New Singapore Personal Data Protection Regulator’s Decisions and Undertakings on 17 April 2023

  • Legal Development 18 April 2023 18 April 2023
  • Asia Pacific

  • Data Protection & Privacy

The Singapore Personal Data Protection Commission (“PDPC”) published its latest enforcement decisions and voluntary undertakings yesterday (17 April 2023).

In total, there were 2 enforcement decisions (Tai Shin Fatt case and OrangeTee case) and 1 voluntary undertaking (Tat Hong Heavyequipment case) published.

In this client update, we summarise the decisions and undertakings and present our key takeaways.

Key takeaways:

There are several key takeaways from these recent decisions and undertaking:

  1. The Tai Shin Fatt case is the first published enforcement decision on the PDPA’s Section 48B Prohibition involving a ‘dictionary attack’ (see the table below for the definition of a ‘dictionary attack’). This prohibition was introduced as part of the 2020 amendments to the PDPA and came into effect on 1 February 2021.
  2. In the Tai Shin Fatt case, the Singapore Civil Defence Force (“SCDF”) emergency line had received an influx of marketing calls because of the actions of the individual in question. In issuing its decision, the PDPC noted the importance of keeping the SCDF emergency line open and unobstructed. Nevertheless, it’s interesting to note the PDPC’s statement that the making of automated marketing calls to the SCDF was not itself relevant to the individual’s breach of the Section 48B Prohibition – the issue was with the method used to generate the telephone numbers in question, and the individual’s role in authorising the marketing calls (see the table below for the application of the Section 48B Prohibition to the facts). Hence, in sending unsolicited commercial messages (which if done correctly, would constitute legitimate direct marketing), one must take extra precaution to avoid the indiscriminate manner by which recipient telephone numbers may be generated and targeted by automated means.
  3. In the OrangeTee case, the PDPC held that it did not consider the names and property transaction amounts as highly sensitive in nature as this information is, to a certain extent, already in the public domain. For instance, a member of the public can look up such information through a land titles search on the Singapore Land Authority website (for names), or a search on the Urban Redevelopment Authority website for caveats lodged (for property transaction amounts). Hence this information is ‘publicly available’, as defined in section 2(1) of the PDPA.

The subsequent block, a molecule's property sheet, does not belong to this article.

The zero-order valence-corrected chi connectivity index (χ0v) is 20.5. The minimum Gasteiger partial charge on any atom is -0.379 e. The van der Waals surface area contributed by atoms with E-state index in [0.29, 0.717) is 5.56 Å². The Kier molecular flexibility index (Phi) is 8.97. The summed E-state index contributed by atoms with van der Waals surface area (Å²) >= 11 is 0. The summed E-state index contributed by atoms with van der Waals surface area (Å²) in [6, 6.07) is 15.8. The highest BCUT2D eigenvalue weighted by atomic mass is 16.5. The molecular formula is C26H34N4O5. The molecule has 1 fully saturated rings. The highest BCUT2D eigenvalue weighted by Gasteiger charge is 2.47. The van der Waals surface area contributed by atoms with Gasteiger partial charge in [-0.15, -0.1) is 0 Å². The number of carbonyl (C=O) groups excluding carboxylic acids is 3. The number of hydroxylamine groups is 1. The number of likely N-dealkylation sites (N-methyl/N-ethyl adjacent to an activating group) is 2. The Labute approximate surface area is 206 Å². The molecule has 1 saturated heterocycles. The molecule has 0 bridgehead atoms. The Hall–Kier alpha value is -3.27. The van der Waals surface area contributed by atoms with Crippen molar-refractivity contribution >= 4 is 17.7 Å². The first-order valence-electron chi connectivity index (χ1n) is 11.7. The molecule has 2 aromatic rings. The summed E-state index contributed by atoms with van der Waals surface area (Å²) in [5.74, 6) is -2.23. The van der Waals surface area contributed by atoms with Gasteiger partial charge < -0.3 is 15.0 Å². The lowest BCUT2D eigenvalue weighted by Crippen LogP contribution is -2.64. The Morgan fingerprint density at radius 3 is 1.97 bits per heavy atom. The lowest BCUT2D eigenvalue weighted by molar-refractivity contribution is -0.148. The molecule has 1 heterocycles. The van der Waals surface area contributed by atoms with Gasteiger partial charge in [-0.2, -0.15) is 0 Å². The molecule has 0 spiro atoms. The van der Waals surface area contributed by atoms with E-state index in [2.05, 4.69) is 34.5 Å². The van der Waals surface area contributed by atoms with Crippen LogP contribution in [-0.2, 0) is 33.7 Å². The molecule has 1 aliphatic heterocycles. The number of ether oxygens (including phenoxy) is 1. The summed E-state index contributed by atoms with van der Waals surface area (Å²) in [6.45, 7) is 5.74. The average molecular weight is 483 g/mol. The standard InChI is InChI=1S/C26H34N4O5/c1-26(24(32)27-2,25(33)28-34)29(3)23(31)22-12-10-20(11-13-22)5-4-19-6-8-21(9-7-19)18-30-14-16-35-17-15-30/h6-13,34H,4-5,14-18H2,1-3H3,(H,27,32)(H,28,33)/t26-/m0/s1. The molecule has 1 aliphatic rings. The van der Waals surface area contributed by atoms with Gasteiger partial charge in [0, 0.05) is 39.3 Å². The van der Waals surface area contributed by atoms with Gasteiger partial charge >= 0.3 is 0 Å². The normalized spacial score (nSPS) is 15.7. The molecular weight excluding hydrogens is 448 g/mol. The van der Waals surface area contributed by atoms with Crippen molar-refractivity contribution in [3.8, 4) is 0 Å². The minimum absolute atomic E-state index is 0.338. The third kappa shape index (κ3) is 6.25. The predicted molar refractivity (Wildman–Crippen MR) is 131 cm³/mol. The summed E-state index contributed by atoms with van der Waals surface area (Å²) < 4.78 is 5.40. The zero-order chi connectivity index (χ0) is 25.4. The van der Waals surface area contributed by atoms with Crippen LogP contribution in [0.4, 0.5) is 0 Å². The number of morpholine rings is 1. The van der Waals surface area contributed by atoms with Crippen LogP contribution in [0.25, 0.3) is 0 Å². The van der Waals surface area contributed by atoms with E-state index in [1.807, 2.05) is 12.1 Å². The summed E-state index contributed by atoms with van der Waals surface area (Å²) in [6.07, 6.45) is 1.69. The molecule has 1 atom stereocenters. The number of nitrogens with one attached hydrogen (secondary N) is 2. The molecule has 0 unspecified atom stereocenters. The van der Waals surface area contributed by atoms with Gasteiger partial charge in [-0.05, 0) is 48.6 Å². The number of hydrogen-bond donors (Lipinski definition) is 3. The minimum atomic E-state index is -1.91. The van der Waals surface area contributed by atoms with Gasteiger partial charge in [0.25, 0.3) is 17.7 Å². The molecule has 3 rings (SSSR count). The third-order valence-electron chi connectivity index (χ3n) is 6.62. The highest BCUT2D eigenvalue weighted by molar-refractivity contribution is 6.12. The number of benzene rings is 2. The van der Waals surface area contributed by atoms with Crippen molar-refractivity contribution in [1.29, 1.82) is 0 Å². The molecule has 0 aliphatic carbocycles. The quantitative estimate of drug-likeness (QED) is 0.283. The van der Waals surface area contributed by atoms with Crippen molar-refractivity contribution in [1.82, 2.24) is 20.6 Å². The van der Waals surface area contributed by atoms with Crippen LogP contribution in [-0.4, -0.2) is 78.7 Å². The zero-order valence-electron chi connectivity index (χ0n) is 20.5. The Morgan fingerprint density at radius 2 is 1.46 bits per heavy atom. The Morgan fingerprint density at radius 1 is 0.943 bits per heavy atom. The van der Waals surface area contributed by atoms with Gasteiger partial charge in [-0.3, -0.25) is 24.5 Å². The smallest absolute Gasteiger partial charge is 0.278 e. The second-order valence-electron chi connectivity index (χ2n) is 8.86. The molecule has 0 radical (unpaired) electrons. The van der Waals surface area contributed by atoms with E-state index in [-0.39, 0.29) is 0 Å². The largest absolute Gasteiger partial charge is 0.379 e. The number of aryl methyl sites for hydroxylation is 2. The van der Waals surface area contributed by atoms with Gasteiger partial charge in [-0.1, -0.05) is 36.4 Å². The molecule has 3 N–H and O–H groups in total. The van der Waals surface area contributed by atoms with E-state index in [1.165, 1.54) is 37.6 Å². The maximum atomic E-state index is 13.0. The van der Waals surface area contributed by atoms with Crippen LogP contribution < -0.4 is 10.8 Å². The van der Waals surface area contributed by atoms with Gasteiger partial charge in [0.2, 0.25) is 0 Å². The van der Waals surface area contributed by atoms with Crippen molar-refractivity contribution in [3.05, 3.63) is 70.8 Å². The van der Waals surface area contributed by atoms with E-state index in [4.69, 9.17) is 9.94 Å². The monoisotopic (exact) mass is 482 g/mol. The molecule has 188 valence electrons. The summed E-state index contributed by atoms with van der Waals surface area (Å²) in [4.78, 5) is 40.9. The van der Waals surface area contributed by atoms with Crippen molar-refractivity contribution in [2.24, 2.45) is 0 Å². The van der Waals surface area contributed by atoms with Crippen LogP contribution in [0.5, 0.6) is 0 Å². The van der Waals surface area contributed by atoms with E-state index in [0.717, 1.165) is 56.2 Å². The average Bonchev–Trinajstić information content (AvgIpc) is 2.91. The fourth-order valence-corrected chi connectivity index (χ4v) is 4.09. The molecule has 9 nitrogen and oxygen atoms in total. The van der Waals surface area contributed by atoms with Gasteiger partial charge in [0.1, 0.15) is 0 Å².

4. Parts of the remediation plan in the Tat hong Heavyequipment case were redacted for confidentiality. Where a decision contains personal data or information that is treated as confidential under the PDPA, the PDPC may redact such data and information from the published decision. A person, when providing any information to the PDPC, may identify information that the person claims to be confidential information; such a claim must be supported by a written statement giving reasons why the information is confidential.

Name of Decision / Undertaking

Summary of Incident

Type of Potential Breach of the PDPA


Complaint / Self-reported

Number of affected individuals; Types of personal data affected


Tai Shin Fatt (the “Individual”)


Breach of the PDPA’s prohibition on use of dictionary attacks (“Section 48B Prohibition”)

A warning was issued to the Individual for using dictionary attack methods to generate telephone numbers which were then used for telemarketing purposes, resulting in the breach of section 48B of the PDPA.



Breach of obligation under Section 48B Prohibition   


Section 48B Prohibition


For the Individual to have breached Section 48B of the PDPA, he must have: